The method used in the telomerase assay (TRAP) is a highly sensitive means of detecting telomerase activity. In the first part of the reaction, telomerase adds hexameric telomere repeats (TTAGGG) onto the 3′ end of the substrate oligonucleotide (TS). During the second step, the extended products are amplified by the PCR using the TS and reverse primers to generate a ladder of products with 6 base increments starting at 50 nucleotides, ie, 50, 56, 62, 68, etc (Figure 1). The detection of this ladder indicates the presence of enzymatically active cell or tissue extract and therefore a positive result is recorded. The absence of a ladder indicates absence of telomerase activity and a negative result is recorded. The signal from the ladder was semiquantitatively analyzed by densitometry (ImageQuant IBM, Sunnyvale, Calif) and subjected to statistical analysis (Graphpad Software, San Diego, Calif). The intensity of the telomerase ladder was measured, after background subtraction, for each sample. The area measured included all telomerase bands and was then expressed relative to the positive control that was run with each experiment.

RESULTS

Twenty oral cavity squamous cell carcinomas and 20 adjacent histologically normal samples were assayed using the TRAP method. Tumors were representative of the different subsites within the oral cavity (Table 1) and all T stages were studied. Sixteen tumors were graded as moderately differentiated, 2 as well differentiated, and 2 as poorly differentiated. Eleven patients were men and 9 were women, aged between 38 and 76 years (mean age, 59 years). Most samples were taken from tongue (n=9), with floor of mouth (n=4), alveolus (n=3), retromolar trigone (n=2), and buccal (n=2) making up the remainder of sites.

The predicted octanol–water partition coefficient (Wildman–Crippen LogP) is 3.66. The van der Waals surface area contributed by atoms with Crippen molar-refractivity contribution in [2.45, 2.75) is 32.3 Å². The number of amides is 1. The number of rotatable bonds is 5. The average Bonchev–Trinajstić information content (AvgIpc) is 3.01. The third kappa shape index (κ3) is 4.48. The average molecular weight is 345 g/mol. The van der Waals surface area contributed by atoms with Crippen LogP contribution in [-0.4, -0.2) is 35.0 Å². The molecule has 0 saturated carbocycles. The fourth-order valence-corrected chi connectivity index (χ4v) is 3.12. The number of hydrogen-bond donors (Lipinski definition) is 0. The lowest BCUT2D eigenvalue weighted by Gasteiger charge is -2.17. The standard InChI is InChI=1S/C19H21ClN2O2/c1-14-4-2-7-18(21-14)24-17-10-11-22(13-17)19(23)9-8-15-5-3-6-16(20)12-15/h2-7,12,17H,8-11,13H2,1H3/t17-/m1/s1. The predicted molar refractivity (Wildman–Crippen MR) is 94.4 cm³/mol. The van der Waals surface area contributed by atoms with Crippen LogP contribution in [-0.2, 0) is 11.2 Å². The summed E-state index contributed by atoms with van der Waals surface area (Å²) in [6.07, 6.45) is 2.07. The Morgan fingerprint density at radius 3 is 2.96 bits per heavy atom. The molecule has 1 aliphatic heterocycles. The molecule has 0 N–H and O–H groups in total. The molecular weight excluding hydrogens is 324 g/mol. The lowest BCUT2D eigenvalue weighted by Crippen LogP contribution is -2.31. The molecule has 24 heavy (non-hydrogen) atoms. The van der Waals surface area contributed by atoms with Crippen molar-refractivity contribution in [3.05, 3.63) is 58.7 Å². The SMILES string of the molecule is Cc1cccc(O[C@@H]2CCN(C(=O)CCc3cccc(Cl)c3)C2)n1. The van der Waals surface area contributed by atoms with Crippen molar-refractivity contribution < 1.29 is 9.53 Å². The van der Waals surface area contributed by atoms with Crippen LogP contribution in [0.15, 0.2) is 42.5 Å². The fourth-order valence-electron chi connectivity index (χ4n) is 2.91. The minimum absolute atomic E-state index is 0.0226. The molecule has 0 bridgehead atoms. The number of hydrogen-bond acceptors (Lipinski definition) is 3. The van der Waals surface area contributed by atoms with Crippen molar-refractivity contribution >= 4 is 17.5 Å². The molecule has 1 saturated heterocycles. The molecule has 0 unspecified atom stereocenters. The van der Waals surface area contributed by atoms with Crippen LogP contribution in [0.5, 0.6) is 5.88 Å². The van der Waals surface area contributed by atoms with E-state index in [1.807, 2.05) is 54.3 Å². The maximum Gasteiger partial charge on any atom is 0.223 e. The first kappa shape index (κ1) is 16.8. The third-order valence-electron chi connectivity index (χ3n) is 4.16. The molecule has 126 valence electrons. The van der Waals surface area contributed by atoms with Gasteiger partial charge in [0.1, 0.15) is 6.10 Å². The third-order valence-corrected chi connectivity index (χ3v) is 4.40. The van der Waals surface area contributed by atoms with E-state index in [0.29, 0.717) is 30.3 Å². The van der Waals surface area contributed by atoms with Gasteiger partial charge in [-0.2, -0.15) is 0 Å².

Telomerase activity was identified in 18 (90%) of 20 tumors and 7 (35%) of 20 histologically normal samples.

As predicted, enzymatic activity was destroyed by pretreatment with RNase (Figure 1). A semiquantitative assessment of telomerase activity was made by densitometry for each assay (Figure 2). A statistically significant difference was observed when levels for T1 and T2 cancers were compared with densitometry recordings for T4 cancers and when T3 cancers were compared with T4 cancers (P<.05; nonparametric analysis of variance). No statistically significant difference was observed between activity in T1 and T2 tumors vs T3 tumors.

Fifteen patients remain disease free, and 4 are alive with locoregional disease. Three of the 7 patients with telomerase activity in histologically normal mucosa have developed recurrence. Recurrences in these 3 patients developed at 5, 6, and 10 months following completion of treatment. Of the remaining 4 patients with telomerase activity in histological normal tissue, only 1 had pathological nodal disease and the remainder have been treated in the past 7 months. One patient developed recurrence at 8 months in the group who had no telomerase activity in the adjacent mucosa. One patient in the series died, due to renal failure in the immediate postoperative period.

The telomerase densometric results for tumor and adjacent normal tissue were analyzed independently with regard to recurrence and time to recurrence. There was no statistical difference between densometric readings in patients with recurrence compared with those who remain disease free. No correlation could be identified between densometric values and early recurrence, either in the tumor itself or in adjacent normal mucosa. The overall mean (SD) result for adjacent normal tissue was 0.08 (0.17), which was significantly lower than tumor samples, 0.19 (0.23) (P<.05).